Robert Christgau: Dean of American Rock Critics

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Consumer Guide

With two of the best records below by over-60s and Dean Wareham and Art Alexakis no kids at 32, my hopes for the future were nourished by teenthrobs Rancid. Then I learned that Tim Armstrong is 29. I wonder who's gaining on him.


ORNETTE COLEMAN: Tone Dialing (Harmolodic/Verve) After a spate of productivity in the late '80s, this genius hasn't released an album in seven years. But the layoff hasn't affected his m.o.--through 16 cuts that go on about as long as the double-LP In All Languages, he's neither stale nor overflowing. As is his practice, he leads with dynamite: an opening charge, a poetry-with-jazz rap that fits together so well the words don't matter, a restful West Indian ditty, some rearranged Bach, and a gloriously oversampled collage that orchestrates "unmusical" sound into improvisatory ground. After which he spends 40 minutes demonstrating his undiminished ability to create beauty out of what would have been called chaos before he changed the world's ears. I don't claim to love it all. But I take exception only to the tabla thing. A MINUS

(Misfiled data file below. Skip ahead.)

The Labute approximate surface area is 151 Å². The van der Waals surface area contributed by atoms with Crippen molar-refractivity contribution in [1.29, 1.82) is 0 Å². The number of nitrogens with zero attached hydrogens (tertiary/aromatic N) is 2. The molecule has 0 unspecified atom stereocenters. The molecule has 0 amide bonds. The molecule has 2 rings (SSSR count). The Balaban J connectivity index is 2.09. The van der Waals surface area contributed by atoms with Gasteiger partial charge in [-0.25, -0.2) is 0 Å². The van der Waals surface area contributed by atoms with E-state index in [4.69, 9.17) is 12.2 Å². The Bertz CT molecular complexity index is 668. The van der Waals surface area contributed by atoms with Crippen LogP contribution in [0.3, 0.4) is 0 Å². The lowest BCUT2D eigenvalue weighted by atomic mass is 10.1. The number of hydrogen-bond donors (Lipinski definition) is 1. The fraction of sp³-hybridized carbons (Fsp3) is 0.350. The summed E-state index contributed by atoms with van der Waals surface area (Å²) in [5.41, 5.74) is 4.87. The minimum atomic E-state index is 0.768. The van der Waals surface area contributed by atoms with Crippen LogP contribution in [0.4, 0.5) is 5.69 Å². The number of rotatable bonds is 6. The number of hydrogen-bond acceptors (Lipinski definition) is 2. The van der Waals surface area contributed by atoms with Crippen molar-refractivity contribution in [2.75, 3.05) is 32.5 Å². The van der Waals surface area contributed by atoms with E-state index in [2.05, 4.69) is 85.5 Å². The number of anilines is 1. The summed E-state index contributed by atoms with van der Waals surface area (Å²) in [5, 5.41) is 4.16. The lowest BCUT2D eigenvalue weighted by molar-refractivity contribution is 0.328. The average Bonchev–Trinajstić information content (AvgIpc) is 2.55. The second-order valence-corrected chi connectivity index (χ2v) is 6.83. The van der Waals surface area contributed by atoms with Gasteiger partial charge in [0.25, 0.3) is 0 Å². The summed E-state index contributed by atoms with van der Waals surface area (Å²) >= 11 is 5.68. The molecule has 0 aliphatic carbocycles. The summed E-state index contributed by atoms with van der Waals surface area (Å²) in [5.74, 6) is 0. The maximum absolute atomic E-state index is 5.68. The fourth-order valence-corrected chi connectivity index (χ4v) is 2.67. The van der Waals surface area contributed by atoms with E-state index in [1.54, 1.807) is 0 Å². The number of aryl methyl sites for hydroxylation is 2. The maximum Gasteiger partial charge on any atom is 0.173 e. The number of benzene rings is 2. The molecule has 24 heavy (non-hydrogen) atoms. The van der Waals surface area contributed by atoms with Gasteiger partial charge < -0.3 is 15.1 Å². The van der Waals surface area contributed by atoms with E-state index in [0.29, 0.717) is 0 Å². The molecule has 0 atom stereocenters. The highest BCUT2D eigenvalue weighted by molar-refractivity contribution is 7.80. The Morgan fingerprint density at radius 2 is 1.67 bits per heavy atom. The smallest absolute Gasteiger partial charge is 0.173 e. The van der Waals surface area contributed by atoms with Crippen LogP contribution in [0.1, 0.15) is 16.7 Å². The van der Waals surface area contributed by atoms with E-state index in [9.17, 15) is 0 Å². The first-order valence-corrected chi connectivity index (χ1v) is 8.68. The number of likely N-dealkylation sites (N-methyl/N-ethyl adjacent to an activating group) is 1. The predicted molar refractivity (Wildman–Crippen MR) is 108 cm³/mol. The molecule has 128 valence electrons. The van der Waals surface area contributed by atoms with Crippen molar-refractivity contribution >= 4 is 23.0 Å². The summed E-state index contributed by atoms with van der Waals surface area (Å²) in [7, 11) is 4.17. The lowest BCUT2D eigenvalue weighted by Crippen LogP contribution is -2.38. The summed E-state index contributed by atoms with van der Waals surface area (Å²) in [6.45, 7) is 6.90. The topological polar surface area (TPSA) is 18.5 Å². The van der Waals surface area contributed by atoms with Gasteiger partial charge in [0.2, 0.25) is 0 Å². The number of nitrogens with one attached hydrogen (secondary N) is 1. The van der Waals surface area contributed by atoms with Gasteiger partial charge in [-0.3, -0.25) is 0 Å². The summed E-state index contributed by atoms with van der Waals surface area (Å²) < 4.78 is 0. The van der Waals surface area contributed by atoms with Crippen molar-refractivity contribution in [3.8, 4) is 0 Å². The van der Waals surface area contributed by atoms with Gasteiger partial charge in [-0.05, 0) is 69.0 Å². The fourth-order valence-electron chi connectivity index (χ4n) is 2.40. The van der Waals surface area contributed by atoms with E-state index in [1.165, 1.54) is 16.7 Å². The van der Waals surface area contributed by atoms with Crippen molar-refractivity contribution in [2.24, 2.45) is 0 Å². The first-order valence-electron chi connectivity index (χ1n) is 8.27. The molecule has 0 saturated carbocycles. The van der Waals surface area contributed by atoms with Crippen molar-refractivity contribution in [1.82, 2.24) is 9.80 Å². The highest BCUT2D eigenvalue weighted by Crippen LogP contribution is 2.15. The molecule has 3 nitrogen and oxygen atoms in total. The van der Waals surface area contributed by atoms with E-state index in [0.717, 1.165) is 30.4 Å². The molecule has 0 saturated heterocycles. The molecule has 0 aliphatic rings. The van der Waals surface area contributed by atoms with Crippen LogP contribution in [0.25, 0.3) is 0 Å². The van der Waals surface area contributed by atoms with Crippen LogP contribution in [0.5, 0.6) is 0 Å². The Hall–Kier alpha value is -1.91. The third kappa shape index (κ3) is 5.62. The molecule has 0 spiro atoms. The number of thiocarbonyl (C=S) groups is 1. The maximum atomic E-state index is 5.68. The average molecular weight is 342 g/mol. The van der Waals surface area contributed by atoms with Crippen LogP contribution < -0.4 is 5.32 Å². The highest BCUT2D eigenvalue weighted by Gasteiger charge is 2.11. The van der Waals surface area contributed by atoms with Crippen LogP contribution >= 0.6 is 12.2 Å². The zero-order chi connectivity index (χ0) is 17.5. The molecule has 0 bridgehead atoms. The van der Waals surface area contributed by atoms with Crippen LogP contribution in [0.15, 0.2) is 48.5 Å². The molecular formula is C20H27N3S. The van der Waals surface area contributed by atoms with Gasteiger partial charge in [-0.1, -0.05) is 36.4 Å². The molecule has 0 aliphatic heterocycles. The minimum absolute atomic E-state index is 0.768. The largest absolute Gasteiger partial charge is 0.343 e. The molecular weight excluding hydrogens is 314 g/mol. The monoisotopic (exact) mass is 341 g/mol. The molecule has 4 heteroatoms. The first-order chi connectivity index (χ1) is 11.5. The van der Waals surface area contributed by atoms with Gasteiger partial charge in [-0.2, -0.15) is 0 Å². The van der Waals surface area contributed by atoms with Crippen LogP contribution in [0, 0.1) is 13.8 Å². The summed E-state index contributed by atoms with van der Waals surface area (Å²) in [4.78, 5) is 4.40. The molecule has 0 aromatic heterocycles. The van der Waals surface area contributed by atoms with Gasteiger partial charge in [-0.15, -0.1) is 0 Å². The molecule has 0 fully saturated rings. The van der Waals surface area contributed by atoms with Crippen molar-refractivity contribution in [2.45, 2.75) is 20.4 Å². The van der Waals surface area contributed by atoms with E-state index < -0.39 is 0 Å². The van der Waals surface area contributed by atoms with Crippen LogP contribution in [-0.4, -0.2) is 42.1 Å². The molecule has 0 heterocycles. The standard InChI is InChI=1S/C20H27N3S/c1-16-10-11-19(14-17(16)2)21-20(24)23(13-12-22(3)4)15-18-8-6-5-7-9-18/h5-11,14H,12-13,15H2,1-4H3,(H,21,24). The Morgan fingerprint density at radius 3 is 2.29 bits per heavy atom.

EVERCLEAR: Sparkle and Fade (Capitol) In his thirties, with a shitload of drugs behind him and a young daughter waiting at home, Art Alexakis has a firm enough grip on his life to articulate the anguish other guitar-wielders yowl about. Where on the aptly entitled World of Noise the sharpest lyrics never quite mesh, here almost every song comes with a story, a tune, and a musical pain threshold. Its cast of struggling souls is evoked by somebody past pitying himself--somebody who's been around the block so often he's finally learned that compassion is for other people. A MINUS